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Using Recurrent Neural Networks to improve initial conditions for a solar wind forecasting model

F. S. Barros, P. A. Graça, J. J. G. Lima, R. Pinto, A. Restivo, M. Villa


Solar wind forecasting is a core component of Space Weather, a field that has been the target of many novel machine-learning approaches. The continuous monitoring of the Sun has provided an ever-growing ensemble of observations, facilitating the development of forecasting models that predict solar wind properties on Earth and other celestial objects within the solar system. This enables us to prepare for and mitigate the effects of solar wind-related events on Earth and space.
The performance of some simulation-based solar wind models depends heavily on the quality of the initial guesses used as initial conditions. This work focuses on improving the accuracy of these initial conditions by employing a Recurrent Neural Network model. The study’s findings confirmed that Recurrent Neural Networks can generate better initial guesses for the simulations, resulting in faster and more stable simulations. In our experiments, when we used predicted initial conditions, simulations ran an average of 1.08 times faster, with a statistically significant improvement and reduced amplitude transients. These results suggest that the improved initial conditions enhance the numerical robustness of the model and enable a more moderate integration time step.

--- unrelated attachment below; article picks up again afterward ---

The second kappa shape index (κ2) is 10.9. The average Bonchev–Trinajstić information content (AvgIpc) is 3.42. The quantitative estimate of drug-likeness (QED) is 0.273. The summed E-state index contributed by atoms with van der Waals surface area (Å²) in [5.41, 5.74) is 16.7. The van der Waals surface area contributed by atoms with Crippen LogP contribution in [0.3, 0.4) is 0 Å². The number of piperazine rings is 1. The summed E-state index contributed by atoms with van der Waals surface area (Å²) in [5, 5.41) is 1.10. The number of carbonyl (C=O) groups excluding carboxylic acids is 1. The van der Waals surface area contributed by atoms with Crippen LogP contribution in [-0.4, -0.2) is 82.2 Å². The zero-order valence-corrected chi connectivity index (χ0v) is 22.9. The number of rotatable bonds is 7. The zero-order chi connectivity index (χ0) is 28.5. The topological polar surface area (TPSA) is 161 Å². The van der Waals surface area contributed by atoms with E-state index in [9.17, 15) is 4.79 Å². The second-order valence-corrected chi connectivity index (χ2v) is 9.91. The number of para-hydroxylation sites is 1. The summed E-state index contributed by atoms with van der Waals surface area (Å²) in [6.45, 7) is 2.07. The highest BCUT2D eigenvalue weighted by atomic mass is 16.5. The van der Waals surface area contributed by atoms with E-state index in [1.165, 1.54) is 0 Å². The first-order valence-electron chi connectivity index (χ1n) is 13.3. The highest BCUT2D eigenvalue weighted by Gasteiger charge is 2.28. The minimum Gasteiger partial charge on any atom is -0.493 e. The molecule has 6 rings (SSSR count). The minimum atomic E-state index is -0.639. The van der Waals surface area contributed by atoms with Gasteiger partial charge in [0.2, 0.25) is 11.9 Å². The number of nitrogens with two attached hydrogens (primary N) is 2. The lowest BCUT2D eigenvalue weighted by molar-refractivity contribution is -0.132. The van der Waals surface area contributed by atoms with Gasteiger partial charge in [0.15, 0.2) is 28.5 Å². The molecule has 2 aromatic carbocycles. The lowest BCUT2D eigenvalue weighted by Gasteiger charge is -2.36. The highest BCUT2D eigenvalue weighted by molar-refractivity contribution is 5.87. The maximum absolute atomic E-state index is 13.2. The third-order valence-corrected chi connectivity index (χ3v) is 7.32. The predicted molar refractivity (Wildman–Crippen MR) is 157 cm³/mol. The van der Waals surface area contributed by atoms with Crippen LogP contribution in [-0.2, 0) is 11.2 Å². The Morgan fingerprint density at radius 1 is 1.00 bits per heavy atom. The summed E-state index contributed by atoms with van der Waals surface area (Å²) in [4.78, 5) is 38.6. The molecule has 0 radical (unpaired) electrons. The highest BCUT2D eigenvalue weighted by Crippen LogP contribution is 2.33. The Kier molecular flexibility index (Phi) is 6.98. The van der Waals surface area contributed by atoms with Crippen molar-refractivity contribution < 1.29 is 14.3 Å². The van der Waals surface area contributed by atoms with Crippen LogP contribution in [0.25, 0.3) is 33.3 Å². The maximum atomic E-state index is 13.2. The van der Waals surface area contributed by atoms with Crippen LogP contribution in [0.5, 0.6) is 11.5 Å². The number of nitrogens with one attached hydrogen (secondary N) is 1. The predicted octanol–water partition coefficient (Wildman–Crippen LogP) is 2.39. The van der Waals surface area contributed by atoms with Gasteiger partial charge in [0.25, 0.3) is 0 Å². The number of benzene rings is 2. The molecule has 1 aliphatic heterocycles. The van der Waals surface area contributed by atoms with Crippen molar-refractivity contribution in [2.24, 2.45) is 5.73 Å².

Despite the modest improvement in simulation convergence time, the Recurrent Neural Networks model’s reusability without retraining remains valuable. With simulations lasting up to 12 h, an 8% gain equals one hour saved per simulation. Moreover, the generated profiles closely match the simulator’s, making them suitable for applications with less demanding physical accuracy.

Solar windSolar-terrestrial relationsNeural networksArtificial intelligenceMagnetohydrodynamicsMachine-learning

Engineering Applications of Artificial Intelligence
Volume 133, Number C
2024 July

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Faculdade de Ciências da Universidade de Lisboa Universidade do Porto Faculdade de Ciências e Tecnologia da Universidade de Coimbra
Fundação para a Ciência e a Tecnologia COMPETE 2020 PORTUGAL 2020 União Europeia